My family are a family of charity shop lovers. We are bargain hunters. We don’t go to ‘normal’ shops very often (unless there is a sale on). However, cheap we like but we’d rather find something of value second hand that something cheaply made selling at a low price. We favour Severn Hospice over George at Asda.
I’d say that about half of my clothes are second hand. I own some lovely items from Coast, Jigsaw, Mexx, Boden and White Stuff. Most of them pre-owned.I am sure my friends think I have lots of clothes (I do). I’m sure they think I am frivolous with my money (I am, but only in Oxfam).
My mum, sister and I meet regularly to mooch around the local charity shops. So I blame them for the genetic and historic reasons for my love of charity shops. I remember going around charity shops and factory shops as a child (being dragged around to some extent). Then I remember going through a period of rebellion against charity shops from the age of about 14 to 18, believing that charity clothes were ‘cuffy‘. Later, while living in Exeter during my degree years, I re-discovered my love of second hand, when I discovered the most amazing vintage / second-hand clothes shop called The Real McCoy (and it is still there). Shopping by myself, I’d visit that shop to feel the fabrics, try on the ball gowns, and image myself in the vintage 1960s and 1970s dresses.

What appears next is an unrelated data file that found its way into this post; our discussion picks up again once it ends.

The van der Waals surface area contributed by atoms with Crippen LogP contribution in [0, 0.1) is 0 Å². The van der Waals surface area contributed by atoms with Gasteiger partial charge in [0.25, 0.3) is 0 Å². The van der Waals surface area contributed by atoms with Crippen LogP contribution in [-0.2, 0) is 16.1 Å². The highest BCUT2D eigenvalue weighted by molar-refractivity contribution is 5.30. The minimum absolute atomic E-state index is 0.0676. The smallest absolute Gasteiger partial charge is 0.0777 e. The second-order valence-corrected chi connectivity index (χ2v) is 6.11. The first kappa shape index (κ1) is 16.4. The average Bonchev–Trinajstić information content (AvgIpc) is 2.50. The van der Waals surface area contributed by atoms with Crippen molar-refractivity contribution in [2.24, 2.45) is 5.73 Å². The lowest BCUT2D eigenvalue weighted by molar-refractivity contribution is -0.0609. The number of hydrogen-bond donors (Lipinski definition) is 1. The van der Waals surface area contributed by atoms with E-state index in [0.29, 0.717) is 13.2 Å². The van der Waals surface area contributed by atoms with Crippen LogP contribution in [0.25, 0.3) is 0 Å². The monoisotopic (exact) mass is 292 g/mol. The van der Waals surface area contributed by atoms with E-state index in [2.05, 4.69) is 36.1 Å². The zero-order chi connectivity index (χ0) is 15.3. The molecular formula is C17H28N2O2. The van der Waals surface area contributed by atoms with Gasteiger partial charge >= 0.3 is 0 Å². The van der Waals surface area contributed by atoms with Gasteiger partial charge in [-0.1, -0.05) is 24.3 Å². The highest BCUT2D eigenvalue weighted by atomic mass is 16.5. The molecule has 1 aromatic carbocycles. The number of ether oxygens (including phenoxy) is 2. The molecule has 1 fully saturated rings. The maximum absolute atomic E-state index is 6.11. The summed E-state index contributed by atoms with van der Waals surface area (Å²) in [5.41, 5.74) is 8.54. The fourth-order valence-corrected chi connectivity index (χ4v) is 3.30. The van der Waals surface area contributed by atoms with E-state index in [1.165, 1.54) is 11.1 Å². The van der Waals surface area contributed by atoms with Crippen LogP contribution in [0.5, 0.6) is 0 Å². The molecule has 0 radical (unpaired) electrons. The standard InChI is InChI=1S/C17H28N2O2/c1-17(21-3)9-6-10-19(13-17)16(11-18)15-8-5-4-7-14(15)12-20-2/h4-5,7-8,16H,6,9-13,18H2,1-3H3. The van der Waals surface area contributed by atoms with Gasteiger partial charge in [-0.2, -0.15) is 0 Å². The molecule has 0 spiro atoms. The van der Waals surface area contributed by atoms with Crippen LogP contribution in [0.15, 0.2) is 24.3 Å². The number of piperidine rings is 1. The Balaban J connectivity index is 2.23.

Next came a few years living in Oxford and Oxford town center is weirdly devoid of charity shops. Moving to Shrewsbury was a blessing in this respect, there are lots of charity shops here and I love them all. It felt like coming home.
The final reason for my love of charity shops I think comes from my craving for nostalgia and my love of the past. I think I am secretly looking to get that feeling of nostalgia, or the uncanny as Freud would call it, that we get from finding an object that reminds us of something or somewhere else (in time or space). I love to find objects that remind me of my past. I enjoy that warm, comforting feeling of recognition (such as I had from finding the ‘rock concert‘ in New Quay). A year ago I found an ornament in Oxfam in Shrewsbury that we had had in the house when I was a child. I bought it, even though it is really quite unattractive. I had to have it. I had no need for it. But the feeling of nostalgia that seeing it had engendered in me was something I wanted to keep.
I like to browse the children’s books to find old Beanos, Blue Peter annuals or The Bash Street Kids annuals that I owned for that same reason. Looking through the pages of these books takes me straight back to my childhood. Watch out, Proust is about to rear his head again.
And here he is. I’m sure he’d be a big fan of charity shops had they had them in 19th-century France (perhaps they did).